Benefits of Finishing Physics Degree for High School Teaching

In summary: Basically if you taught AP anything, you had a degree in it. Maybe the normal ones you could get away with.the thing is that physics is not as commonly taken so its needed by less students but there are also less physics teachers. the easy sciences are taken by more students but everyone and their grandmother is getting certified in biology at my school - the physical sciences seem to have a shortage of qualified teachers but again less students take them. So it's like damned if you do, damned if you don't. : (I'm in NYC btw, if that helps. my question is why would they have an alt cert route if it wasn't viable? a piece of paper doesn't necessarily mean you know the
  • #1
torquemada
110
0
i'm currently 27 and still living at home. i'd like to start a career as soon as possible. it is extremely stressful living at home. after this spring term i will have the 30 credits i need to get state certified for teaching physics. does it pay to complete the physics degree in any way? i already have a bachelor's in another subject from a few years ago and it would take me another year to finish the physics degree on top of the upcoming semester - the idea of that is frightening. i want to be on my own as soon as possible. are there any benefits to finishing the degree in terms of becoming a high school teacher? any advice is greatly appreciated - just please don't tell me to get any petty day job just to leave the nest asap and do my physics degree at the same time - unfortunately that isn't an option for me. that being said, is there any benefit in my situation to finishing the degree? Thanks for your input!
 
Physics news on Phys.org
  • #2


I am not an expert on this, but don't most states (I'm assuming you are in the U.S.) require high school teachers to be both certified in and have a bachelor's degree in their subject of specialty?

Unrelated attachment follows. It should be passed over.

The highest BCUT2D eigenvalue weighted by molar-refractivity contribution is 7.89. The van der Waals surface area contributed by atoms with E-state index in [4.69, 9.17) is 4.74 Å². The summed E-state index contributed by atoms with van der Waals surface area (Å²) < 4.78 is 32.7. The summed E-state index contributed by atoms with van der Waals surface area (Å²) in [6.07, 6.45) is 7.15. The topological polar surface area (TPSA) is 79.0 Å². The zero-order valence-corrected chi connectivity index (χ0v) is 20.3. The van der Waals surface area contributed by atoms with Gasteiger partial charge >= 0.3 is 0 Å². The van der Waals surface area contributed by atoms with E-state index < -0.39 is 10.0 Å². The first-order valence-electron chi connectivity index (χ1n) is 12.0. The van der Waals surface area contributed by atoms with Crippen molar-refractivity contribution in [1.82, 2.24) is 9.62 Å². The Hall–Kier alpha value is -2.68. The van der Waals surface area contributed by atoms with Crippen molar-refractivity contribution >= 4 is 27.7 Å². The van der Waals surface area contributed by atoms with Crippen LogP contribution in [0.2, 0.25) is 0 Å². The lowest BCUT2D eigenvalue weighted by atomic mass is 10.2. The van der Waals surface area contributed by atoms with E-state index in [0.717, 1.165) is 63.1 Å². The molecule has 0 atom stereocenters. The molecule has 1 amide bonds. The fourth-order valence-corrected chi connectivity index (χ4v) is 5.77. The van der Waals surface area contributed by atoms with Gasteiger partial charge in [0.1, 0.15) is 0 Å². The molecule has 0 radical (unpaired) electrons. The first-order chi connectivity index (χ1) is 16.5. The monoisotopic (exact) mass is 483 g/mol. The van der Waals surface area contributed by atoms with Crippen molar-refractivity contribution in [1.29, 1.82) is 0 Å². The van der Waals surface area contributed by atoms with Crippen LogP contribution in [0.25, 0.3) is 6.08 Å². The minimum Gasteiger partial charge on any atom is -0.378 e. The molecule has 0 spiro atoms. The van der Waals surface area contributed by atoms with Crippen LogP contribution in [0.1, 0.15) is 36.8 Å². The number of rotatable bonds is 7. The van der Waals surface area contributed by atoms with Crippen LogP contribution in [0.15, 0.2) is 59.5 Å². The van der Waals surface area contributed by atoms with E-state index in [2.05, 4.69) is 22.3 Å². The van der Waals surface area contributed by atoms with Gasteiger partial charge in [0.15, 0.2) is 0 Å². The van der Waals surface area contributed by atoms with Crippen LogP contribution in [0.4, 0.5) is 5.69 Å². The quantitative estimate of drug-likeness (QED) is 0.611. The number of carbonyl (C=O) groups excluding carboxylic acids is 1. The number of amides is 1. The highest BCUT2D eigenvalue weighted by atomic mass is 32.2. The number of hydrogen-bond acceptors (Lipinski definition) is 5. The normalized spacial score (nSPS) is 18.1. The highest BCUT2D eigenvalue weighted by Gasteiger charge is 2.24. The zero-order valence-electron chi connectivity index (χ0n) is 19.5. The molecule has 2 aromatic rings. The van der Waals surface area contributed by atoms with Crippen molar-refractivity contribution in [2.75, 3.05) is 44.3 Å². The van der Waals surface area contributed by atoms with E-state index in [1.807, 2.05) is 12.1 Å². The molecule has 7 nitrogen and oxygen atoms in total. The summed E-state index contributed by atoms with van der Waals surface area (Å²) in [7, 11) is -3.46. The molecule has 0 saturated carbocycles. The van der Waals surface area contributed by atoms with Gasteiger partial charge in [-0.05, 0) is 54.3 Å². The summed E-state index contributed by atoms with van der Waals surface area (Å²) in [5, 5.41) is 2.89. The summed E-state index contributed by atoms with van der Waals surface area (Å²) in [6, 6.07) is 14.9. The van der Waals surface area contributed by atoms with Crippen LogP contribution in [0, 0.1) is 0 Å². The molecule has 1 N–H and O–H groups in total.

• #3


G01 said:
I am not an expert on this, but don't most states (I'm assuming you are in the U.S.) require high school teachers to be both certified in and have a bachelor's degree in their subject of specialty?

No on the degree of their subject of specialty part although I really think it should be that way. You can pretty much have any science degree and teach physics as long as you pass the certification test for that subject which is usually physics questions below the level of AP Physics.
 
  • #4


When I was a freshman physics major in the second University/Calculus Physics class my lab partner was a current high school physics teacher. He couldn't keep up and dropped the class.
 
  • #5


jesse73 said:
No on the degree of their subject of specialty part although I really think it should be that way. You can pretty much have any science degree and teach physics as long as you pass the certification test for that subject which is usually physics questions below the level of AP Physics.

ModusPwnd said:
When I was a freshman physics major in the second University/Calculus Physics class my lab partner was a current high school physics teacher. He couldn't keep up and dropped the class.

:eek:

:rolleyes:
 
  • #6


No - in my state you only need 30 credits if you already have a bachelor's degree. And it's a major state.
 
  • #8


You'll probably want more than just an alternate certification for physics to get a teaching job in the current market (schools have been slowly downsizing for years). Most schools don't want a physics teacher, they want a science teacher they can use for bio/chem/physics,etc (in some states there is no specific physics requirement to graduate high school, so there is little demand for physics teachers).

I don't know what state your in, but I'd say do whatever is necessary to get the broadest certification you can.
 
  • #9


by the same token it is easy to get certification to teach other subjects (biology and chemistry) so I would get those.
 
  • #10